In the early years of neurosurgery as a specialty, Van Wagenen emerged as a leader; he was a driving force in the founding of the Harvey Cushing Society,2,5 the precursor of the AANS. At the inaugural meeting of the Harvey Cushing Society, Van Wagenen was named its first president. His inaugural address highlighted the primacy of resident education. The Society's 10th meeting was held at URMC in 1941. At that meeting the URMC neurosurgery service presented work on epilepsy, with descriptions of the first corpus callosotomies performed.3 Van Wagenen also made concerted efforts to have Dr. Cushing's brain tumor collection housed in Rochester, corresponding with Cushing and other members of the Harvey Cushing Society regarding the project and securing funding from benefactors. He proposed to Dr. Louise Eisenhardt that she be made the curator of the archive (http://www.neurosurgery.org/cybermuseum/index.html). Unfortunately he was unable to convince the URMC leadership of the value of such a collection and so eventually Cushing's library was housed at Yale.2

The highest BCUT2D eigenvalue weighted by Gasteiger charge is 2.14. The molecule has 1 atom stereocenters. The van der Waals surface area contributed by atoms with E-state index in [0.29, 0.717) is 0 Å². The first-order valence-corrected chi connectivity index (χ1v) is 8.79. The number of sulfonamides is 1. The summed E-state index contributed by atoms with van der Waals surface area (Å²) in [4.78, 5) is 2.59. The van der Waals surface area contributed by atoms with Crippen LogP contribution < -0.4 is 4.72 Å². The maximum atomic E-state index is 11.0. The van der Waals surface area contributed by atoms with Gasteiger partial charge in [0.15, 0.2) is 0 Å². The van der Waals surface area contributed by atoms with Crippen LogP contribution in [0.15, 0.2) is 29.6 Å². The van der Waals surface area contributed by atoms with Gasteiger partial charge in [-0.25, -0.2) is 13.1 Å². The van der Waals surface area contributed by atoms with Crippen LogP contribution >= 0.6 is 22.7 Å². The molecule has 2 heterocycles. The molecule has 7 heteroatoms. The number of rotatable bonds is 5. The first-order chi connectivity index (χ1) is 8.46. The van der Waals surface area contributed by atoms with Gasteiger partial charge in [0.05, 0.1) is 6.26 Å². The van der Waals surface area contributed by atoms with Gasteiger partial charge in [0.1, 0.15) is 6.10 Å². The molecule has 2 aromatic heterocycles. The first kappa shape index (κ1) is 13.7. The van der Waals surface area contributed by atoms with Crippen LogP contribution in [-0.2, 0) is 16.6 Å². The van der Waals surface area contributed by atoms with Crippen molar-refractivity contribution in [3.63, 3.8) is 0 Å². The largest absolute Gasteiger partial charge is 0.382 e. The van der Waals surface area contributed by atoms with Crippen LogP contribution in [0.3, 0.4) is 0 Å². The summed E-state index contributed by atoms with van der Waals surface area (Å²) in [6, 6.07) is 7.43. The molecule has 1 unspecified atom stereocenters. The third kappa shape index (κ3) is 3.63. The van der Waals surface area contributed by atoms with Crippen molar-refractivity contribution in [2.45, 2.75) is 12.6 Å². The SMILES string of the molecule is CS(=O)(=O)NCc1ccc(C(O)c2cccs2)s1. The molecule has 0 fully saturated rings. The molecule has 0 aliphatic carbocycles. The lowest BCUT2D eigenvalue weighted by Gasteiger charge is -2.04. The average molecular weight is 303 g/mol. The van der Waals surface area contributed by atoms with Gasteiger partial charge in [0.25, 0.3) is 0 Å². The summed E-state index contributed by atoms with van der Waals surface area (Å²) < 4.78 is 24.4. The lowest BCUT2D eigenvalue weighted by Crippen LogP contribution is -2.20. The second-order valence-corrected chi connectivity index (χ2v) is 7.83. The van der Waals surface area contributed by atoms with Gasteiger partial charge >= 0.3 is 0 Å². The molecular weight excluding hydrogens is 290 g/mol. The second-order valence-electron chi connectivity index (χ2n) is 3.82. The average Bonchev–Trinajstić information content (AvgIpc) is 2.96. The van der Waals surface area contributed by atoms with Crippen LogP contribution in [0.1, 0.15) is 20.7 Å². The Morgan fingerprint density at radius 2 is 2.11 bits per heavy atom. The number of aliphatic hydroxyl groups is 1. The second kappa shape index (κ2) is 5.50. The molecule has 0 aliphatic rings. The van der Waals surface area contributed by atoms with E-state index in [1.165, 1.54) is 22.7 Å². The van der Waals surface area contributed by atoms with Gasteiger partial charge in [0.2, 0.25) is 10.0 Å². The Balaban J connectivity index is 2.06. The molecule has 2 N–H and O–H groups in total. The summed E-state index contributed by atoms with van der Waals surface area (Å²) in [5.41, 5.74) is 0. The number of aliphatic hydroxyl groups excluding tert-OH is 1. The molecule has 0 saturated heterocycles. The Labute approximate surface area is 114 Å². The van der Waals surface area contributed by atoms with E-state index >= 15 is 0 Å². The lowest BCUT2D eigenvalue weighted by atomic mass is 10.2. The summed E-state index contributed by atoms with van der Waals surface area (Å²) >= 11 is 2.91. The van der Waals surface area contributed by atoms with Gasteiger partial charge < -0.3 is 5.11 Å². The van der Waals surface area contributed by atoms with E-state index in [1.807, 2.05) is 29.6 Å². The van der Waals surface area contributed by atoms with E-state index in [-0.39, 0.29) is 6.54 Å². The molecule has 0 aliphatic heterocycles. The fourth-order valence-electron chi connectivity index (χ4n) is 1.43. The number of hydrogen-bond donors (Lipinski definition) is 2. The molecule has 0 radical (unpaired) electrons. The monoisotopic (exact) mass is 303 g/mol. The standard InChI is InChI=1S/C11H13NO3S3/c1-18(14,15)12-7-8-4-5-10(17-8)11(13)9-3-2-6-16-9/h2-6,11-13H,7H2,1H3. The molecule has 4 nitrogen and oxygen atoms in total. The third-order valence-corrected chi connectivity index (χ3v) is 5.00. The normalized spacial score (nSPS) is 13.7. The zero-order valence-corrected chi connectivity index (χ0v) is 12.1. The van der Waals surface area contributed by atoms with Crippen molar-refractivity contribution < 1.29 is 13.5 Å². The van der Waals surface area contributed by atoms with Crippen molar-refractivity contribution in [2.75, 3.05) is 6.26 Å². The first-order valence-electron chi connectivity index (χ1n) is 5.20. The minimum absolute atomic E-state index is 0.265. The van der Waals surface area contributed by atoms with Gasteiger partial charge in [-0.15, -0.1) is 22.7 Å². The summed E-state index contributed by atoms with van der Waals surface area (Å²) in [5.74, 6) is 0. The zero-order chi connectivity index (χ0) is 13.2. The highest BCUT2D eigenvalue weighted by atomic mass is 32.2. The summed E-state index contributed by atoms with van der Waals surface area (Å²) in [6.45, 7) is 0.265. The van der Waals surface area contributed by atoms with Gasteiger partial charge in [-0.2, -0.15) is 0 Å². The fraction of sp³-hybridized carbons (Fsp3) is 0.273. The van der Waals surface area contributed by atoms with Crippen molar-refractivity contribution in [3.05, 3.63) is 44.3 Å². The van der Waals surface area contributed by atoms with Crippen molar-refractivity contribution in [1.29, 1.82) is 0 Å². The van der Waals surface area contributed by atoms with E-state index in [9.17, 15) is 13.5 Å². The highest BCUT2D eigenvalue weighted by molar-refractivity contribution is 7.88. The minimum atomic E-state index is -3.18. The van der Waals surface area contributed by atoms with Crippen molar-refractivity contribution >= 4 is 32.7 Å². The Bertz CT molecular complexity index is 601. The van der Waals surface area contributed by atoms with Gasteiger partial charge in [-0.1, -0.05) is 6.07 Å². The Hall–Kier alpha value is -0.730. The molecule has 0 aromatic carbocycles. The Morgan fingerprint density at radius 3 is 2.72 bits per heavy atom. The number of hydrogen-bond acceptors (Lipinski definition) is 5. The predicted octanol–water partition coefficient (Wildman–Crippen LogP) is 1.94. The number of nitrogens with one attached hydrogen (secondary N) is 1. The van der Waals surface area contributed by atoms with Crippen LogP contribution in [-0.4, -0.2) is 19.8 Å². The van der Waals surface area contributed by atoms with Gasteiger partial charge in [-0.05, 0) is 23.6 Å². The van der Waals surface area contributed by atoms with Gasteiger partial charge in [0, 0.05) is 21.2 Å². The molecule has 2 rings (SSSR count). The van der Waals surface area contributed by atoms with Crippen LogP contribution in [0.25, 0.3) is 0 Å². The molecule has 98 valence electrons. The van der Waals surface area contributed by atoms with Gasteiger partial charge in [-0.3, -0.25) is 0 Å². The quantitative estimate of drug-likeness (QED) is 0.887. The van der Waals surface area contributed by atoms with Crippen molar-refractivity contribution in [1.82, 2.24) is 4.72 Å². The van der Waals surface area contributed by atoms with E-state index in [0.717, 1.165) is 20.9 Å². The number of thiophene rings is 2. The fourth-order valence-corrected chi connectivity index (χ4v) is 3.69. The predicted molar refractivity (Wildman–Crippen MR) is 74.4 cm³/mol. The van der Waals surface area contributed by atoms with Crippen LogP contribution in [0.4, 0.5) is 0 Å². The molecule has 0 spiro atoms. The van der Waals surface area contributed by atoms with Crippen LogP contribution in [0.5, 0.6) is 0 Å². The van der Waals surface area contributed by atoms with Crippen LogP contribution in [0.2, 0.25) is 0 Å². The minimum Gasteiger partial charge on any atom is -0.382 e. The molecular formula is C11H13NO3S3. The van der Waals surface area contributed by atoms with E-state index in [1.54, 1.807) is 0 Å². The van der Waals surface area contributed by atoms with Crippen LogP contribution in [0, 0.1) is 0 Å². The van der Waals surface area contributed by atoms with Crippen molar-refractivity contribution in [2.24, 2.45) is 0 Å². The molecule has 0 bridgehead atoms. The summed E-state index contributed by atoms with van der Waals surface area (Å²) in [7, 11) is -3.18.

Van Wagenen, inspired by Wilder Penfield's accomplishment of creating the Montreal Neurological Institute, envisioned a similar world-class neurological institute at the University of Rochester. He developed a detailed proposal with architectural drawings for such an institute, but his vision was not realized in his lifetime. Nevertheless, much of Van Wagenen's clinical work recognized that the complexity of neurological diseases necessitated a multidisciplinary approach. In 1954, after 26 years of practice in Rochester, Van Wagenen retired. His early retirement was attributable somewhat to his frustration over the lack of support from URMC leadership for his proposals such as the Cushing library and a neuroscience institute. In 1961, he died from complications of acute cholecystitis. In his will he left a bequest to establish a fund to support the research endeavors of neurosurgical trainees. This fund would many years later become the Van Wagenen Fellowship, managed and organized by the AANS, which annually funds a 1-year research experience for a graduate of a neurosurgical residency program.

Frank Pye Smith (1954–1974)